Jason was at his wits end! What was up with this guy coming into his house and taking food out of his fridge? He’s friendly enough, he smiles and makes conversation on his way through the house – but really? But it seems he thinks that it’s his right to stroll in and make himself at home.
OK, it’s not just any guy, Jason knows Tim but still, surely Tim should know that he is taking advantage? The more he strolls in to help himself to his food the more Jason’s simmering resentment bubbles away. At times, Jason can hardly contain himself, his resentment turns into rage (albeit under the surface and out of sight).
Most of Jason’s friends couldn’t understand it. After all, Jason’s front door was wide open! Couldn’t he try something crazy like lock the front door or perhaps even say to Tim that the situation had changed and it was no longer working for him that Tim could come around anytime he wanted. But Jason wasn’t sure; wouldn’t that be rude and even aggressive? It felt like that scary thing called conflict.
Our personal boundaries are funny things, we can’t see them but they’re definitely there and we know when they’ve been crossed, sooner or later. Our boundaries seem a lot clearer with strangers, even someone standing in our personal space feels uncomfortable. Yet the closer someone is to us – family, partner, friends – the harder it is to be clear on where our boundaries are, and harder still to set them.
When one of our boundaries is crossed, we often feel a specific sensation in our body. This sensation connects to an emotion such as fear, resentment, anger, guilt, anxiety. These are our ‘boundary alarm bells’ which act as a warning sign that our boundaries have been crossed. Alarm bells are a huge gift if we know how to be aware of them and take advantage of them. It’s how long we take to notice our alarm bells before addressing the issue that counts towards the damage that can arise in a specific situation.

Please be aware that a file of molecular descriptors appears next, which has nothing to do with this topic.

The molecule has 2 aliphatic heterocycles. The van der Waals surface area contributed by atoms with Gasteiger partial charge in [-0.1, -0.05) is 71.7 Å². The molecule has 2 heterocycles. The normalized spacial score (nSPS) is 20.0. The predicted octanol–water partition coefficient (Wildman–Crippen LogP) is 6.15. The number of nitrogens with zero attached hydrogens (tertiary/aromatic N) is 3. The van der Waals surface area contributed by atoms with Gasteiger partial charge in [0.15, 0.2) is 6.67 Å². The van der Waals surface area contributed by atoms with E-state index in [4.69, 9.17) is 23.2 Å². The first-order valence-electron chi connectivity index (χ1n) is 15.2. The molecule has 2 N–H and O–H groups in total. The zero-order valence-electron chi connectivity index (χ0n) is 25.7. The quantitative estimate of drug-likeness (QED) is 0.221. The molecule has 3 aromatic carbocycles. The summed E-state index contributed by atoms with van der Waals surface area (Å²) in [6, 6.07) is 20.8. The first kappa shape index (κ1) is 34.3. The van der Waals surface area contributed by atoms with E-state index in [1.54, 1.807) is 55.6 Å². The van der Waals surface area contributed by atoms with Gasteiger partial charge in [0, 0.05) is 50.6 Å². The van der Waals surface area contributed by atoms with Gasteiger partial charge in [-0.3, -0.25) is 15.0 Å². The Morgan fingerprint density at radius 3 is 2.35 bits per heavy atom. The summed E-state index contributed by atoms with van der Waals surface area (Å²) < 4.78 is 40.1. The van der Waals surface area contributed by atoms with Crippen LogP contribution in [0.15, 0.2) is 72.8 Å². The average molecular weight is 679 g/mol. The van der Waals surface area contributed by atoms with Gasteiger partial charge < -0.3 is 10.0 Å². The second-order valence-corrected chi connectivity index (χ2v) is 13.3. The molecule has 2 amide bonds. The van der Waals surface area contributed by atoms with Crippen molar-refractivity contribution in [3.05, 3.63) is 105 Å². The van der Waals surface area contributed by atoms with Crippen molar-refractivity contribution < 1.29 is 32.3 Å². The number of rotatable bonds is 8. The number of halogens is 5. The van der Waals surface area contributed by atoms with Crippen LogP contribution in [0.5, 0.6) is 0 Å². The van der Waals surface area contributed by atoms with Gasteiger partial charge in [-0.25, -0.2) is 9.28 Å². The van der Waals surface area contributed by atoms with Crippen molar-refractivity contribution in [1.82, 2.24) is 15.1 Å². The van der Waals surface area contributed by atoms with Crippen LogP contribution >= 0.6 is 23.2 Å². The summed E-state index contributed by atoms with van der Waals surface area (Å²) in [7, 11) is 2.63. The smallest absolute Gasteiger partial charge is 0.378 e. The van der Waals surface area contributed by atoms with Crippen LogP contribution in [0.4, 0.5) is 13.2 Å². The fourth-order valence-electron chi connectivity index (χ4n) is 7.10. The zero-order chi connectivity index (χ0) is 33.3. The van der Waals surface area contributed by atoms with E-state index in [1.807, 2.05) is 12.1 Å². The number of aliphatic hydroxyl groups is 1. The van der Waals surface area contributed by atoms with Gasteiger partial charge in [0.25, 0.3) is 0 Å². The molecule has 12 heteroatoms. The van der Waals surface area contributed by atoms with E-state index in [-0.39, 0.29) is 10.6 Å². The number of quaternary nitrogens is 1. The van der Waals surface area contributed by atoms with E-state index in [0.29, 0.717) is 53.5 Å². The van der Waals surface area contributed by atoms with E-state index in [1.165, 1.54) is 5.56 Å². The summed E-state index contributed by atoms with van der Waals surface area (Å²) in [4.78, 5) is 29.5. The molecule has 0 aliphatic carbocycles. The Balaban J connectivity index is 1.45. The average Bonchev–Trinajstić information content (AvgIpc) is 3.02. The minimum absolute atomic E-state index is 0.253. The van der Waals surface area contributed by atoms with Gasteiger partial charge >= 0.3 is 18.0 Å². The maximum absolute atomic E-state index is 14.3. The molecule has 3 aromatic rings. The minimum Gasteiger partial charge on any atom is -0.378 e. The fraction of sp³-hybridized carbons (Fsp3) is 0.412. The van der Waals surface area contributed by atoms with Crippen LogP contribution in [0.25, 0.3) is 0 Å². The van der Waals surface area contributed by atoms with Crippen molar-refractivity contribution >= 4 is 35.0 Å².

By acknowledging their existence, your boundary alarm bells/body sensations provide early warning signs for you to act on. Now you are aware of them, there are some simple and straightforward steps in recovering from any crossed boundary.
Steps to recover from a crossed boundary:
1. Hear the boundary alarm bell (specific sensations in your body).
2. Pause – breathe.
3. Identify – which of your boundaries is being crossed? Then ask:
4. How do YOU need and want to BE right now? Assertive? Professional? Confident? Courageous? Truthful?
5. What action (by you) will be appropriate to make a positive difference in this situation?
Remember, what you allow, persists.
By not taking responsibility for closing the front door, yet harbouring resentment and complaining when Tim kept crossing his boundary, was a strategy clearly not working for Jason. Being aware of where you are/are not setting boundaries will allow you more freedom and space to do the things that are truly important to you.
The good news is you can push the ‘reset button’ on any relationship pattern at any time you choose (like now). By clearly and assertively voicing what your needs are you can reset the expectations of the relationship.
Setting boundaries is like building a muscle, you need to work it. Much like any new skill, the more you practise the easier it is and the better you become at it. Try resetting a few of the smaller boundaries in your life and observe how it changes the whole dynamic of the relationship and allows you more time and energy for what you really value. For me, it has been (and still is) extremely liberating.